“Typically here you are taking multi-year leases,” he says. “In the US, because of our relationships that we have fostered over a long period of time, we can sometimes get a six-month lease, a three-month lease, a 30-day lease. We can extend or break leases in certain circumstances.
“We have a lot more flexibility there. I imagine we will be taking five-year or longer leases here, although I’ve spoken to some property owners who have said that if I need a six-month lease they would try to make that happen.”
While the new London office is National Corporate Housing’s first permanent base outside America, it has provided accommodation for its clients in more than 30 countries around the world through partner companies, which begs the question: why the need for a permanent base in the UK?
“For several years some of our customers have asked us to consider opening in the UK, but we just weren’t ready,” he says. “We had certain things we wanted to accomplish in the US, plus we wanted to find the right person. We found the right person last year and said: ‘OK, we are ready to move forward.’”
Atchison says he is not fazed by the prospect of Brexit. “Brexit to me… certainly it creates some indecision and puts a pause on some decision-making, but I think that’s a short-term thing,” he explains.
“In the long term, in or out, Britain is going to do just fine. I think there is a lot of commonality between the US and the UK. We are both very resilient countries. People find a way to be successful. And we watch what’s going on and I think people are distracted by Brexit. It doesn’t worry me.”
In fact, Atchison thinks that Brexit could be beneficial. “There’s a strong possibility that Brexit will increase trade between the US and the UK,” he asserts. “The UK is in a very good position to strengthen its relationship with the US. President Trump has already indicated he wants that. The US will be there to support the UK through this.”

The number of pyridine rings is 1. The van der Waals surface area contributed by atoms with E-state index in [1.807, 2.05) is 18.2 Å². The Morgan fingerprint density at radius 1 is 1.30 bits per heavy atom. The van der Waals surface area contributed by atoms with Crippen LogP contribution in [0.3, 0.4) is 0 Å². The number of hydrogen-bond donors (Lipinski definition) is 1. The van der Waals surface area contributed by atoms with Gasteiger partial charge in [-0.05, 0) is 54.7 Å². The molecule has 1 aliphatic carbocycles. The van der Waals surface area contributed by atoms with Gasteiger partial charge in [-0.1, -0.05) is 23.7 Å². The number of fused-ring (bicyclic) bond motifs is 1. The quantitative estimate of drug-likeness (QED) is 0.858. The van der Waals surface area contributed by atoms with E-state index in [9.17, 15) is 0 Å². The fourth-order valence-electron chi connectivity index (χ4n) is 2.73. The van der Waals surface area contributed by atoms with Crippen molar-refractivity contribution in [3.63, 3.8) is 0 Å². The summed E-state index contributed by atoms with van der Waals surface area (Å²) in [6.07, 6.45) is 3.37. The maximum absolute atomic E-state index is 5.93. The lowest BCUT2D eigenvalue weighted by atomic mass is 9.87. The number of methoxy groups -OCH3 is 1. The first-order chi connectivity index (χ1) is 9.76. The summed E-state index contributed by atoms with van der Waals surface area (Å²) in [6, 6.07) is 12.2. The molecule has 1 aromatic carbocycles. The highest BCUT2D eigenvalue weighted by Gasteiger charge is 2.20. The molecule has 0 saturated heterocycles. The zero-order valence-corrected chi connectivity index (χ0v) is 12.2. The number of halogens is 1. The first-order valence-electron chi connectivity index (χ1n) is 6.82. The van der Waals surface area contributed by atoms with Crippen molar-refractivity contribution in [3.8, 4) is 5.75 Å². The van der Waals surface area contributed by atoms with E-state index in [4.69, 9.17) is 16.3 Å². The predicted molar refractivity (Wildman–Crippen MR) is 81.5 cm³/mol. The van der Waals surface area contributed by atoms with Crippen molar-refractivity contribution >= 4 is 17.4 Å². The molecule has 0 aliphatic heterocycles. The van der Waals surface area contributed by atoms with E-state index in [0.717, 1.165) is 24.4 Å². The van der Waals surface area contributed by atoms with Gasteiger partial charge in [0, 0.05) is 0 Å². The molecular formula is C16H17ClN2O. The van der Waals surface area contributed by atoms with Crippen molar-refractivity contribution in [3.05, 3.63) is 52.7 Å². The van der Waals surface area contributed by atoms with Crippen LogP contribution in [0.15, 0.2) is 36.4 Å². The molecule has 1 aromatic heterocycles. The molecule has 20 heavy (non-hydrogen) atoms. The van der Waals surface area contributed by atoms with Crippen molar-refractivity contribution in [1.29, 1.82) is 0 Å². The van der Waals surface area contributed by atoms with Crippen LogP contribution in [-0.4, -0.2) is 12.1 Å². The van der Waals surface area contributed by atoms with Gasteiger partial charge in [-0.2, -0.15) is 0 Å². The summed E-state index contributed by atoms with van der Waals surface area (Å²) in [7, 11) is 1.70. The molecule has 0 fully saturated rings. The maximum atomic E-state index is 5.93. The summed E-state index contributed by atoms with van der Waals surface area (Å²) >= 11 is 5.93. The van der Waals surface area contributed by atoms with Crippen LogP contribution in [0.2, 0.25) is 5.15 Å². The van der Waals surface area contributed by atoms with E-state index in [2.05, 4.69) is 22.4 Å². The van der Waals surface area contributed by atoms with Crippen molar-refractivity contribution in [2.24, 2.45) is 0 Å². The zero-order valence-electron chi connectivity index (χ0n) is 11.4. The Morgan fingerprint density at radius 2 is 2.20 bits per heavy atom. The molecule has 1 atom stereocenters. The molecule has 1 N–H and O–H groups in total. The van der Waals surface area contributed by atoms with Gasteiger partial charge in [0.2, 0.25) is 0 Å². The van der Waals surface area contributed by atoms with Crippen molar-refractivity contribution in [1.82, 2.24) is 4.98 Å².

I think there is a lot of commonality between the US and the UK. We are both very resilient countries
Provided the London venture works out, Atchison is keen to explore other markets in the UK, although he stresses that his is a “slow, methodical” company.
“We hired our first UK person because she really knows the London market,” he says. “But she’s identified some other business areas that she feels we should be looking at. So initially London, but there are other areas where we want to be. London is a pricey area. Some of our clients will be more price conscious, so we want to be able to provide them with the right location in terms of price point.”
For the moment, the UK office will be focused on servicing National Corporate Housing’s existing client base in the US, providing accommodation in and around London for employees of American firms who need a temporary UK base. However, the plan is to start going after UK firms at some point.
“Eventually we are going to be marketing to UK businesses, but the reason we are here is for our US customers and we are going to make sure we are servicing them well before we take on more,” says Atchison.
It’s early days, but given Atchison’s success in building his business stateside, UK serviced apartment companies can assume there is new competition in town.
National Corporate Housing, one of America’s largest temporary furnished accommodation specialists, has cemented its presence in the UK with the appointment of Irina Keen as global account manager.